Prior Attempts to Include Materials in Device Labeling
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Prior Attempts to Include Materials in Device Labeling

Views: 0     Author: Site Editor     Publish Time: 2022-06-16      Origin: Site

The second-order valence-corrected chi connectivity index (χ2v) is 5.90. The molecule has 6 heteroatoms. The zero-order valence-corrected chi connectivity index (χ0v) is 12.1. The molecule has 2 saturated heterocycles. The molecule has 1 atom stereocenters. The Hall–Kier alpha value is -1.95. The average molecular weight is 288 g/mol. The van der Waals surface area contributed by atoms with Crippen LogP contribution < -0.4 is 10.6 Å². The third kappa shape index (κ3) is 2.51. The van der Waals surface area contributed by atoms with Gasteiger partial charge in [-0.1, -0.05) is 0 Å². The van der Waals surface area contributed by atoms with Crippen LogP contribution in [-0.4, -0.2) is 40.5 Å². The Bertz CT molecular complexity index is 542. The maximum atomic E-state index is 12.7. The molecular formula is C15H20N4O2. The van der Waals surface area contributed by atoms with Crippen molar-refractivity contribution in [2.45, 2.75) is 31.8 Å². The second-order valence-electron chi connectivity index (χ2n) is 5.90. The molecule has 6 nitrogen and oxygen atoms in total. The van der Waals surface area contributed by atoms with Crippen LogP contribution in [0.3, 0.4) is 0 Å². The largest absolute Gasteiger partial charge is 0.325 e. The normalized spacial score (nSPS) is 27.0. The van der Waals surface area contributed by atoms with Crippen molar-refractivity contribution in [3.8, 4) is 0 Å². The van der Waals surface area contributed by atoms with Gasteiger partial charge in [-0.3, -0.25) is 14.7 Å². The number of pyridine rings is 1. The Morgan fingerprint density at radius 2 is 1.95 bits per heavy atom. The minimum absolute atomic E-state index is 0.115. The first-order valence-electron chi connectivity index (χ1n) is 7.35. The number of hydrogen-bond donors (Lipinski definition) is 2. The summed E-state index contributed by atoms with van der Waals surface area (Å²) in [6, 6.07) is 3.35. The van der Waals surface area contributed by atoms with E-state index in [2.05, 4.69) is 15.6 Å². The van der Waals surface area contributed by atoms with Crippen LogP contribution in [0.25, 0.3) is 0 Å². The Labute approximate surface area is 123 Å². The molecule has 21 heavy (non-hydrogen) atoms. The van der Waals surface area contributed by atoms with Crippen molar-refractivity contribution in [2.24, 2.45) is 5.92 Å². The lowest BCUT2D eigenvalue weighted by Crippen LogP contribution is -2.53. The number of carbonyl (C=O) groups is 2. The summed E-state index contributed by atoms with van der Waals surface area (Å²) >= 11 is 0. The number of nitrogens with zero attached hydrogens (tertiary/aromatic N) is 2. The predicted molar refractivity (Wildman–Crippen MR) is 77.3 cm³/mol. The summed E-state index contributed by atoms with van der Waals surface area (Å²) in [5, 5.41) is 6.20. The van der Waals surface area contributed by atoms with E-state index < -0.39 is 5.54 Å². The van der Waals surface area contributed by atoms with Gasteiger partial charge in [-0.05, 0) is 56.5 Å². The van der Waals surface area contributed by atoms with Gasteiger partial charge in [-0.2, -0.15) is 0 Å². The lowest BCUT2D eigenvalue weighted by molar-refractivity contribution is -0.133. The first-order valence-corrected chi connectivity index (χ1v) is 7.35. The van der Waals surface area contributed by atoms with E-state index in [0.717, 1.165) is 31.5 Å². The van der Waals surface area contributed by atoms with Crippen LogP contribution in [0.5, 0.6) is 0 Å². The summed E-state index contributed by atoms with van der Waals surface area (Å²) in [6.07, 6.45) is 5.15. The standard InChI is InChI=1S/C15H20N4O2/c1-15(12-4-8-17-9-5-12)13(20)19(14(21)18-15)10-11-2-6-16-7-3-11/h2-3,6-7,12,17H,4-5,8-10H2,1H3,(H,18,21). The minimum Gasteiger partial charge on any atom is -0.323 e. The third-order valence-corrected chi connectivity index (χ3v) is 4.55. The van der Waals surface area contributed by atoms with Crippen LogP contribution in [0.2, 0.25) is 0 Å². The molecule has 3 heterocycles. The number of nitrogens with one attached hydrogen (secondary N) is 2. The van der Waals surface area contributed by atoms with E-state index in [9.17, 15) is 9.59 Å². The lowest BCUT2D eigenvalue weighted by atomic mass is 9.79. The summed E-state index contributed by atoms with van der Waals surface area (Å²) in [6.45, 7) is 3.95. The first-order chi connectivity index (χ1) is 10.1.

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The broad framework FDA has laid out would bring a dramatic change to the case-by-case approach FDA has traditionally taken. Distinct from the approach FDA is now considering, FDA has previously advised manufacturers to list certain materials in the device on the labeling based on case-by-case public health needs. For example, in 2003 FDA developed a labeling regulation that requires disclosure on medical device labeling if the product contains natural rubber latex.9 This labeling regulation was a public health measure prompted by FDA’s learning of increased deaths associated with sensitivity to natural latex contained in medical devices. More recently, FDA recommended including an allergen warning on nitinol-containing device labeling.10 Nitinol is an alloy of nickel and titanium that is extensively used in cardiovascular devices. This labeling recommendation was prompted by the industry’s increased use of nitinol in devices and by nitinol’s complex and unique properties distinct from conventional metals such as stainless steel and titanium. FDA has also recommended including material lists on labeling for breast implants, including “chemicals that might be released from breast implants, and heavy metals present in breast implants” along with “context to the levels of risk/exposure of the chemicals and heavy metals listed.”11 This labeling recommendation was prompted by FDA’s learning of new information regarding risks of breast implants and by concerns that some patients were not receiving and/or understanding information regarding the benefits and risks of breast implants. Outside of these circumscribed materials and devices, FDA has recommended that labeling intended for patients should “list materials in the device so patients with hypersensitivities can easily identify their risks.”12 Patient labeling, however, is not currently required by FDA for all medical devices, but rather is recommended only for a subset of devices such as those operated by patients and their caregivers.

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